It’s been a few years since Maine has voted on gambling, so it must be just about time to take another whack at it, right? Politicians in the State House would appear to think so, since lawmakers are considering allowing Native American tribes to open their own casinos. The idea has come up again as part of proposed reforms to the 1980 Maine Indian Claims Settlement Act that would expand the tribes’ sovereignty overall.

Expanding tribal sovereignty beyond its current scope is tricky enough as a concept without reconsidering tribal gaming: There are a whole host of legal, environmental, and taxation issues for the Legislature to consider. They’re debating these critical issues in the shorter second session at the same time as the supplemental budget and more legislation than usual, so it’s asking a lot of our part-time legislators.

Voters have rejected the idea of Native American casinos time and time again in the state, so if the Legislature and the governor moved forward with approving them now, they’d be disregarding the will of the people. If they do approve tribal casinos, they ought to refer it directly to the people for another vote. If they don’t send it out for a vote after approval, the legislation will probably eventually wind up on the ballot anyway, resulting in another costly and divisive campaign.

The state’s existing casinos, Oxford Casino and Hollywood Casino in Bangor, have made it abundantly clear that they like their current monopoly just fine, thank you very much. That’s why, though it may seem counterintuitive, the biggest opponent of gambling expansion in Maine is the gaming industry itself. It’s a blatant example of crony capitalism that the industry is desperate to perpetuate, because they’d rather have a few big casinos in the state instead of sharing in the wealth. Now, they’ll argue that the market is saturated, but that ought to be up to the market – that is, investors and consumers – to decide, not the current license-holders or state government.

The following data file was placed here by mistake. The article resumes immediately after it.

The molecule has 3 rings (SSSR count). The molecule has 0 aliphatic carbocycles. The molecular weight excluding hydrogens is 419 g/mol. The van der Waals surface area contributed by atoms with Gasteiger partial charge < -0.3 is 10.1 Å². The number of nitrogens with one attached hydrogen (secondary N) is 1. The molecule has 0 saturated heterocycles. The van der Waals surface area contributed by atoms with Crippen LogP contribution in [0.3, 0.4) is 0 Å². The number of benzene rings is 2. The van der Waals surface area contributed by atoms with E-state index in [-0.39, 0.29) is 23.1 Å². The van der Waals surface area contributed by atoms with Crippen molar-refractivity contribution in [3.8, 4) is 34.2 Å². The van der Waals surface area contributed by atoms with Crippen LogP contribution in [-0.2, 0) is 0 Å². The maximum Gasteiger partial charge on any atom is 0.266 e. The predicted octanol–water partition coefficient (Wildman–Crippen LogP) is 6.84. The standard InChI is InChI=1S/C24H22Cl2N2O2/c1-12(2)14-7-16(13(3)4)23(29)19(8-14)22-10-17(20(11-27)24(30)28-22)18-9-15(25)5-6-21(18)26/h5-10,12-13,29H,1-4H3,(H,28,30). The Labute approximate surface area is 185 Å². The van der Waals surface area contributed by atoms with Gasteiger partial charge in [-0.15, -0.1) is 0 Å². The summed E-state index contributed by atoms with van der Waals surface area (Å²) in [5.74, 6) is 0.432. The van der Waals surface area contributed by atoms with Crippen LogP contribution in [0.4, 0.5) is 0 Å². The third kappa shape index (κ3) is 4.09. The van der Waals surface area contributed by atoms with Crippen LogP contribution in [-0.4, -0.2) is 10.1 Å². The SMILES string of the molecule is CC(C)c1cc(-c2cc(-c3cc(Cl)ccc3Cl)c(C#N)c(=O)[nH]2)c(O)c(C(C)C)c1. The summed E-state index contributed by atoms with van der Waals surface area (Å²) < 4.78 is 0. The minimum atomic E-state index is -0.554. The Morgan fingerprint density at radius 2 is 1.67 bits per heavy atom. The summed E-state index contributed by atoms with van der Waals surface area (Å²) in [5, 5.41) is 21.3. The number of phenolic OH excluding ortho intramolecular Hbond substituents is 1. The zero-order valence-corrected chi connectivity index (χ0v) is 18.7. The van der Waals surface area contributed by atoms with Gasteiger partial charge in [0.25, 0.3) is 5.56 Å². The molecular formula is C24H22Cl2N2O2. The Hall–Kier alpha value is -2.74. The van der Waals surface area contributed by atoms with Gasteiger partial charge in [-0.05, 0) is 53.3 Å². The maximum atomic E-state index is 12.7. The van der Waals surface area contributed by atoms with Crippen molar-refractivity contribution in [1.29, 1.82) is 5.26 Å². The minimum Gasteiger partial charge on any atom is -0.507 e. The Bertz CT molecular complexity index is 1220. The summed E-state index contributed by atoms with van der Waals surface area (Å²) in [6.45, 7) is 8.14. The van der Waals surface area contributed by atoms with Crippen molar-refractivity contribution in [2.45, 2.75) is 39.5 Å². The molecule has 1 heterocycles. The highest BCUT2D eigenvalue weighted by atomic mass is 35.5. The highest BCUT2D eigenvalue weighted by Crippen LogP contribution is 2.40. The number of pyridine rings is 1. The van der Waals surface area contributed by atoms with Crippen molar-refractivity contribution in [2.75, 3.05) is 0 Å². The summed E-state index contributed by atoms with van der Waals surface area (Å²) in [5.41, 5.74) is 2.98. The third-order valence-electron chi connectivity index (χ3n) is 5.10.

That argument also doesn’t hold up very well under close scrutiny. When the operators of the two existing casinos say that, all they mean is that opening any new facilities would hurt their bottom line – not that it would be bad for consumer choice or the state as a whole. If the market were truly saturated, then their profit margins wouldn’t be hurt, because consumers wouldn’t visit new facilities. Those two facilities were both designed to be large ones, trucking in people from a farther distance – not just dependent on local traffic. That business model begins to fall apart if their current monopoly is stripped away, which is why they’ll do anything to preserve it – even work with the anti-gambling activists who once opposed any casinos in the state at all.

They’re able to profit from and perpetuate that monopoly only because the Legislature has consistently failed to do its job of properly regulating casinos in Maine. If they had, then they’d do for gambling what they did for craft beer or are doing for recreational marijuana: Establish a fair, consistent set of regulations to govern the industry. If they’d done that years ago, then Maine would have a well-regulated marketplace for gambling that would have a clear process to open new establishments. If that system existed, then the tribes wouldn’t need to get special permission from the state government to open up a casino. Instead, they could jump through whatever regulatory hoops they needed to after they found investors, just like with other legal businesses.

It may seem as if expanding casino gaming to Maine’s tribes will help break Oxford and Bangor’s monopoly, but instead all it does is grant yet another exclusive license, further cementing that business model in the industry. It also sets them up for failure down the road: If the Legislature ever does get its act together and set up a fair system for licensing casinos, any tribal casinos that are established could see their business suffer from expansion just like the Oxford and Bangor casinos would.

Rather than allowing the establishment of tribal casinos as part of reforming the Claims Act, the Legislature should reconsider a more fair way to regulate the industry as a whole. If the tribes need help with economic development, a better solution would be tax breaks or grants, rather than letting them in on a monopoly that shouldn’t exist in the first place.

Jim Fossel, a conservative activist from Gardiner, worked for Sen. Susan Collins. He can be contacted at:

[email protected]

Twitter: jimfossel

Only subscribers are eligible to post comments. Please subscribe or to participate in the conversation. Here’s why.

Use the form below to reset your password. When you've submitted your account email, we will send an email with a reset code.